After months of delay and much scepticism in some quarters that it would ever happen, the company that holds the marketing rights to the world chess championship will announce on Tuesday that the next title match – between the Norwegian world champion Magnus Carlsen and the Russian challenger Sergey Karjakin – will take place in New York in November.
The 12-game match will start on 11 November and be played over a three-week period at the newly refurbished Fulton Market building in central New York. “We are thrilled to hold the championship in such a fantastic venue,” said Ilya Merenzon, the chief executive of Agon, which holds the commercial rights to the world championship. “The location befits the status of chess as one of the world’s fastest growing sports both in terms of participation and commercial appeal.”
Agon had always hoped to stage the match in New York in an effort to broaden the sport’s appeal in the west, but its plans appeared to be stymied by the failure of two fancied US candidates, Fabiano Caruana and Hikaru Nakamura, to make the final.
Karjakin, the player who came through the so-called candidates tournament played in Moscow in March, was seen as far less marketable to a US audience and sponsors. As a Ukrainian who switched his citizenship to Russia in 2009 and supported the annexation of Crimea in 2014, he could not be further from the all-American candidate the organisers had hoped for.
The chess world does now, however, have an east-west encounter that echoes the match between Bobby Fischer and Boris Spassky in Iceland in 1972. A geopolitical narrative has always been useful in winning chess the mainstream media coverage it craves.
The encounter will be transmitted live in various languages on an official website overseen by Agon, which hopes to come up with a solution to the copyright argument over other websites carrying moves, which marred the candidates tournament. There are suggestions that rival websites will be allowed to broadcast moves if they agree to show the names of Agon’s official sponsors.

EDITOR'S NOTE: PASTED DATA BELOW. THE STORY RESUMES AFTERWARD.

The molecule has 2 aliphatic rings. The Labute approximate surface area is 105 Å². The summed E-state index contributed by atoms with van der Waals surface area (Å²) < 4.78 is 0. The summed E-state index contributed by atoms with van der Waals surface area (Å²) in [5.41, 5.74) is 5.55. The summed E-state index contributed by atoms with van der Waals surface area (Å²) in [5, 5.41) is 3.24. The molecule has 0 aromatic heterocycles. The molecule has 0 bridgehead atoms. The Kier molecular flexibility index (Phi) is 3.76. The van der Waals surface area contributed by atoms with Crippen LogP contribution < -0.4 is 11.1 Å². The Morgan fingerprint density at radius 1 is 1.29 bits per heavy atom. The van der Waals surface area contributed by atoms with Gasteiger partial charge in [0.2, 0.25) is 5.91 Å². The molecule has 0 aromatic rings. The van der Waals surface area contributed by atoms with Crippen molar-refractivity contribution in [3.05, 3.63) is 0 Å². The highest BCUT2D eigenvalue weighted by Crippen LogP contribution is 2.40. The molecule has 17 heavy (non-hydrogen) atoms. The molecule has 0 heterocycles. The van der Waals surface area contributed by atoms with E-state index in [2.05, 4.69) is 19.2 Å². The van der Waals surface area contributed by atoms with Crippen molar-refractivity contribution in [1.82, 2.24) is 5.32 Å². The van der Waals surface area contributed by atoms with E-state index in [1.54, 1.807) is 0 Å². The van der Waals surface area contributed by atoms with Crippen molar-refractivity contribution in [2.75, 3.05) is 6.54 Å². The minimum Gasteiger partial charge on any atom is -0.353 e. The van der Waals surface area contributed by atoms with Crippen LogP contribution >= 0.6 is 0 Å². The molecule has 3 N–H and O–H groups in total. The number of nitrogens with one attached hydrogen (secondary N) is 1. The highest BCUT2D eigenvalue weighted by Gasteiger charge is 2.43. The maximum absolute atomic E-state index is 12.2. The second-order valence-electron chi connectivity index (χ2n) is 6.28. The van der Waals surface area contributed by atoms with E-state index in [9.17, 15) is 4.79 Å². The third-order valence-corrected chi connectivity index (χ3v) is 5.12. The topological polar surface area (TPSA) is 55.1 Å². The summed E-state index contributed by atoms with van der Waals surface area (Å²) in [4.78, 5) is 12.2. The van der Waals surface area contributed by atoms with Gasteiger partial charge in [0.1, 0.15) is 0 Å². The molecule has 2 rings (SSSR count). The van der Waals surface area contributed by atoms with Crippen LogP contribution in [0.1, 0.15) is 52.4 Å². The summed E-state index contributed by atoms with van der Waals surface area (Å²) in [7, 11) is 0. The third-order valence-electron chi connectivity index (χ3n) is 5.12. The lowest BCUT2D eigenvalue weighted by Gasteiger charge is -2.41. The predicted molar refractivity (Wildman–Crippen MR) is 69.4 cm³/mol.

Who those sponsors will be is the next critical question. The failure to attract big-name commercial backers has dogged chess for decades, and made the sport financially dependent on oligarchs in Russia and other parts of the former Soviet Union, including emerging states such as Azerbaijan which have seen support for chess as a source of national prestige. This has led to criticism of cronyism of the World Chess Federation, and accusations that its accounting procedures are at best opaque.
The New York match will cost an estimated $6m (£4.6m) to stage, with the two players competing for a prize of more than €1m (£850,000). The winner of the match takes 60% of the prize fund, while the loser gets 40%.
A source close to Agon said an announcement on sponsorship would be made by the end of the month, but that two seven-figure sponsors were already on board. Getting big-name backers to commit in the long term will be crucial in putting chess on a par with other sports.
“This will be the youngest world championship match in terms of the combined age of the players,” said Agon’s spokesman Andrew Murray-Watson. “We are building up the championship for the smartphone generation that play and absorb chess through their tablets and laptops, and the backdrop of New York is all going to add to the sense that the sleeping giant of chess is slowly waking.”